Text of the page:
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  1. #126
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    Default Re: OKC vs. Tulsa Retail

    I think the writer of the article was guilty of lazy reporting. Pete is exactly right on Costco, but it would take actual investigative work to write an article that would actually shed light. In fact, like a lot of reporting these days, whether main stream media or social reporting, complex issues are reduced to generalized, stereotyped issues that don't even begin to tell the real story. With the dumbing down of media we get articles like this. Tell me what possible enlightenment this article brought to anyone except to perpetuate myths and make Tulsans feel superior .... again.

  2. #127

    Default Re: OKC vs. Tulsa Retail

    Quote Originally Posted by Urbanized View Post
    Hang on now...she only asked those retailers why they chose Tulsa over OKC. The retailers are the ones who came up with those ugly - even unprofessional - quotes. But it's not like she made those quotes up. Could she have taken them more to task? Probably. But not sure how factually reporting those statements is "promoting" the idea.
    Because the whole premise of the article was biased to start with.

    And if you call up someone and say, "I'm writing a story about how retailers are consistently picking Tulsa over OKC, can you tell me why you found Tulsa more attractive?", you are going to get a different answer than if you ask "I'm writing a story about the great retail market and OKC. What are your thoughts on locating here?".

    Also, Steve Lackmeyer has also made references to "yet another retailer choosing Tulsa first" on his Twitter account.

  3. #128

    Default Re: OKC vs. Tulsa Retail

    As far as which city gets what first, I think you have to take into account which retailers are picking Tulsa first and which are choosing OKC.

    Costco, Trader Joe's, Urban Outfitters, etc are in a different category than Cabela's and Bass Pro. TopGolf was a big catch for OKC. If H&M does open in OKC first that will be even bigger because it is trendy. When you look at trendy retailers, the ones that people who move here from big cities miss the most, they pretty consistently go to Tulsa first. Not always, but pretty consistently. A huge game changer for OKC retail, if it ever happens, would be IKEA.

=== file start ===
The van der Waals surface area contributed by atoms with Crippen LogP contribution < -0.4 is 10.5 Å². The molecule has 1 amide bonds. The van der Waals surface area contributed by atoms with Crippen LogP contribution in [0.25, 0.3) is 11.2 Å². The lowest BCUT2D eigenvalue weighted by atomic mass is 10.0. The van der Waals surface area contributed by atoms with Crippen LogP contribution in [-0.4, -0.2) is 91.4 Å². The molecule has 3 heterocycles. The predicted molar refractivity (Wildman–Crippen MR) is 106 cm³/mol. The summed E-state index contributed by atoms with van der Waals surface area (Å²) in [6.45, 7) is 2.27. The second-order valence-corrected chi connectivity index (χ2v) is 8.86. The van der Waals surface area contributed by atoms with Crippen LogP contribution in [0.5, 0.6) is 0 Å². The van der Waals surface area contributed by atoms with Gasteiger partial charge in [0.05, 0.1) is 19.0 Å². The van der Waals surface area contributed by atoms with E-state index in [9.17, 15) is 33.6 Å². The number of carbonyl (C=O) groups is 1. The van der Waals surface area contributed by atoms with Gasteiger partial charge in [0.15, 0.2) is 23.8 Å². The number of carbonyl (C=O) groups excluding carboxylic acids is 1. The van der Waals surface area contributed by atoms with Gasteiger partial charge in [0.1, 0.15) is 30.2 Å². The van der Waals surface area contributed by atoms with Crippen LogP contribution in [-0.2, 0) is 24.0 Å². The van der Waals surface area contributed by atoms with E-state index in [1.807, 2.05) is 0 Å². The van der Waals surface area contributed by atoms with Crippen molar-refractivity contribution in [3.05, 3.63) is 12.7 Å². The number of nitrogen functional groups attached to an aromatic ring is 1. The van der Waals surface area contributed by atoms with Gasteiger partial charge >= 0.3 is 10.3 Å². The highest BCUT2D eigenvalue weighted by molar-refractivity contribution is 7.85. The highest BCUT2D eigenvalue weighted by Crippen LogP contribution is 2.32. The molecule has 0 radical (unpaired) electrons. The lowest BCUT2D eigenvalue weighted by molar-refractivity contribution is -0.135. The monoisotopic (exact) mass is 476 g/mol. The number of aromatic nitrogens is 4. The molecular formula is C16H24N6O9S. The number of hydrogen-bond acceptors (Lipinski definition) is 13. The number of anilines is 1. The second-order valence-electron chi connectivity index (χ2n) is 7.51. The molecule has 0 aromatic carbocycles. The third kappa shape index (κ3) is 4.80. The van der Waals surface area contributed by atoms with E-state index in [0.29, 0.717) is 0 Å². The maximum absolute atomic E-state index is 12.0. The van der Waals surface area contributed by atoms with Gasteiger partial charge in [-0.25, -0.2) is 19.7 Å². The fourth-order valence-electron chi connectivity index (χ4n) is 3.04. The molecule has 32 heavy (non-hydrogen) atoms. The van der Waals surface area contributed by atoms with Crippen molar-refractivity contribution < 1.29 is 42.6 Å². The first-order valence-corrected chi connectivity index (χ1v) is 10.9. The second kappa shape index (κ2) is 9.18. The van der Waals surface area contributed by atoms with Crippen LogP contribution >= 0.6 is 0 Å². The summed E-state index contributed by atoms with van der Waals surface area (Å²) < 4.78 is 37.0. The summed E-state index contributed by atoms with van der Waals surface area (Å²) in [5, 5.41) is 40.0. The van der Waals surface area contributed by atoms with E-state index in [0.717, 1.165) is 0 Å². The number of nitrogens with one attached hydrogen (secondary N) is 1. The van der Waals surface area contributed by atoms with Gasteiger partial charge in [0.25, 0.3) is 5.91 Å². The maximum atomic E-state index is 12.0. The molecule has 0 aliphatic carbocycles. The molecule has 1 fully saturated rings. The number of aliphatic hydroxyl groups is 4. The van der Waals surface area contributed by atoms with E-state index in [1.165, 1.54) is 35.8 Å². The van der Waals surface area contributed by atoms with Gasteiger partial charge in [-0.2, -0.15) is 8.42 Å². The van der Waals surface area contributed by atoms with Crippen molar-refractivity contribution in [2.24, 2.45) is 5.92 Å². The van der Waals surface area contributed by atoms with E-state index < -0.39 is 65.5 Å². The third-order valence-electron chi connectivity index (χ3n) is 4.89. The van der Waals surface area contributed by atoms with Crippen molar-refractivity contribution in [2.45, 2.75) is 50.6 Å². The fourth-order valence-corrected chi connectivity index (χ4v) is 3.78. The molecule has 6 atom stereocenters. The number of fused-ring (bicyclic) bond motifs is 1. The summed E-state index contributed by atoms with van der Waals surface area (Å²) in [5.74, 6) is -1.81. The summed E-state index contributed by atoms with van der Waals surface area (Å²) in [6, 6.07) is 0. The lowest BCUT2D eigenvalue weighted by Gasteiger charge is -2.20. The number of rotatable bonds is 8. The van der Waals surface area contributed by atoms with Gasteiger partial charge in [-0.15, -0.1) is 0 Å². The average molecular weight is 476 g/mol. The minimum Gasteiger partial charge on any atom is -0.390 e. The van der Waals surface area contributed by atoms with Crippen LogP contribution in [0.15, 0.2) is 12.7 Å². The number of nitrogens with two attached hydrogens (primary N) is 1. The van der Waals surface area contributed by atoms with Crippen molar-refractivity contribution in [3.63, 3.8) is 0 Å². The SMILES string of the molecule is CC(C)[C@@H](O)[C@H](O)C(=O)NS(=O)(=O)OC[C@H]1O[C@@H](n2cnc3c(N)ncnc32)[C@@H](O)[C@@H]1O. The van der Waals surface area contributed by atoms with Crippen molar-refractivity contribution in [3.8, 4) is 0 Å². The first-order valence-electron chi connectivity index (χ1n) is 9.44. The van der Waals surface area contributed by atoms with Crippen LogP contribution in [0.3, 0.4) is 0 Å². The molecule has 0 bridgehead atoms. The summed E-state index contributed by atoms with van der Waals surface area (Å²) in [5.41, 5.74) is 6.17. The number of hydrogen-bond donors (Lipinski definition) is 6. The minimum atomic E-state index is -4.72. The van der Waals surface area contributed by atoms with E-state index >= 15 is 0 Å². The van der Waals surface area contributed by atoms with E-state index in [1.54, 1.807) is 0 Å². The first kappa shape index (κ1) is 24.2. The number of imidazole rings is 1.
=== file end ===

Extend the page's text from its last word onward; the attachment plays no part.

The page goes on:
The worst part about the article though is the fact it didn't go into the real reasons I've always assumed trendy retailers prefer Tulsa - the fact that Tulsa's high-income rooftops are concentrated. Instead, it quoted how OKC isn't as cosmopolitan and feels more rural than Tulsa, which is very insulting. It would be one thing if it was in an editorial in the Tulsa World where you would expect something like that, but it was quoted as being said by Richard Webb, senior Vice President of Costco. I wonder if he would also say Wichita has more of a "big city" feel than OKC does.

    It makes me wonder how much OKC's national image plays into the reason this city has trouble landing trendy national retailers.

  4. #129

    Default Re: OKC vs. Tulsa Retail

    Quote Originally Posted by bchris02 View Post
    Costco, Trader Joe's, Urban Outfitters, etc are in a different category than Cabela's and Bass Pro. TopGolf was a big catch for OKC. If H&M does open in OKC first that will be even bigger because it is trendy. When you look at trendy retailers, the ones that people who move here from big cities miss the most, they pretty consistently go to Tulsa first. Not always, but pretty consistently.
    Trader Joe's has not been announced for Tulsa, so you shouldn't be counting them.

    Also, you left off Von Maur for OKC and if you're going to mention Costco, you have to also point out Sam's Club came to OKC not only before Tulsa, but before anywhere else. It's very first location was in Midwest City in 1983. Also, you think the fact there are 7 Sam's in OKC vs. Tulsa's 4 might have had a little do with Costco's decision? And there are several more OKC locations for a reason.

    There is a comprehensive list at the top of the page. If something is missing or inaccurate, please provide that information.

    Otherwise, the list speaks for itself and does not support the constant drumbeat of "Tulsa gets everything first".

  5. #130

    Default Re: OKC vs. Tulsa Retail

    BTW, although WinCo is also looking at Tulsa, they have purchased two OKC properties already and two more are getting very close.

    I'm not aware of them buying anything in Tulsa as of yet.

    Almost certainly they will be coming to OKC first.

  6. #131

    Default Re: OKC vs. Tulsa Retail

    Quote Originally Posted by Pete View Post